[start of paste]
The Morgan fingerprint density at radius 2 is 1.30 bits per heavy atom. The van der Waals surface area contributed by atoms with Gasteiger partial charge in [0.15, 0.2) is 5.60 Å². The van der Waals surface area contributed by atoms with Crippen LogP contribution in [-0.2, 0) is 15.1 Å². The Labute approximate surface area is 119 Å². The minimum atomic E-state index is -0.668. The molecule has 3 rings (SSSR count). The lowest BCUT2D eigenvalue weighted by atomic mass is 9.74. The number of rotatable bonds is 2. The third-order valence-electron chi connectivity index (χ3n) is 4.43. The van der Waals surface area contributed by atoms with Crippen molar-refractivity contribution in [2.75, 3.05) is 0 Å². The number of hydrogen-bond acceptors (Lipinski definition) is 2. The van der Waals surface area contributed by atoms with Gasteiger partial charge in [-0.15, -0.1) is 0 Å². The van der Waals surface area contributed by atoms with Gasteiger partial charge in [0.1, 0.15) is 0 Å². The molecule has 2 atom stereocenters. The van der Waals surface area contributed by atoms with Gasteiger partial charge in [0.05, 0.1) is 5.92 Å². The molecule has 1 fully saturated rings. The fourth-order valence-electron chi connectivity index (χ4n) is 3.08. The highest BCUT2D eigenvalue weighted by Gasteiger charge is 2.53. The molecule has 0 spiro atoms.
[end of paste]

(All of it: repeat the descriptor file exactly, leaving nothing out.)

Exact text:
The Morgan fingerprint density at radius 2 is 1.30 bits per heavy atom. The van der Waals surface area contributed by atoms with Gasteiger partial charge in [0.15, 0.2) is 5.60 Å². The van der Waals surface area contributed by atoms with Crippen LogP contribution in [-0.2, 0) is 15.1 Å². The Labute approximate surface area is 119 Å². The minimum atomic E-state index is -0.668. The molecule has 3 rings (SSSR count). The lowest BCUT2D eigenvalue weighted by atomic mass is 9.74. The number of rotatable bonds is 2. The third-order valence-electron chi connectivity index (χ3n) is 4.43. The van der Waals surface area contributed by atoms with Crippen molar-refractivity contribution in [2.75, 3.05) is 0 Å². The number of hydrogen-bond acceptors (Lipinski definition) is 2. The van der Waals surface area contributed by atoms with Gasteiger partial charge in [-0.15, -0.1) is 0 Å². The van der Waals surface area contributed by atoms with Gasteiger partial charge in [0.1, 0.15) is 0 Å². The molecule has 2 atom stereocenters. The van der Waals surface area contributed by atoms with Gasteiger partial charge in [0.05, 0.1) is 5.92 Å². The molecule has 1 fully saturated rings. The fourth-order valence-electron chi connectivity index (χ4n) is 3.08. The highest BCUT2D eigenvalue weighted by Gasteiger charge is 2.53. The molecule has 0 spiro atoms.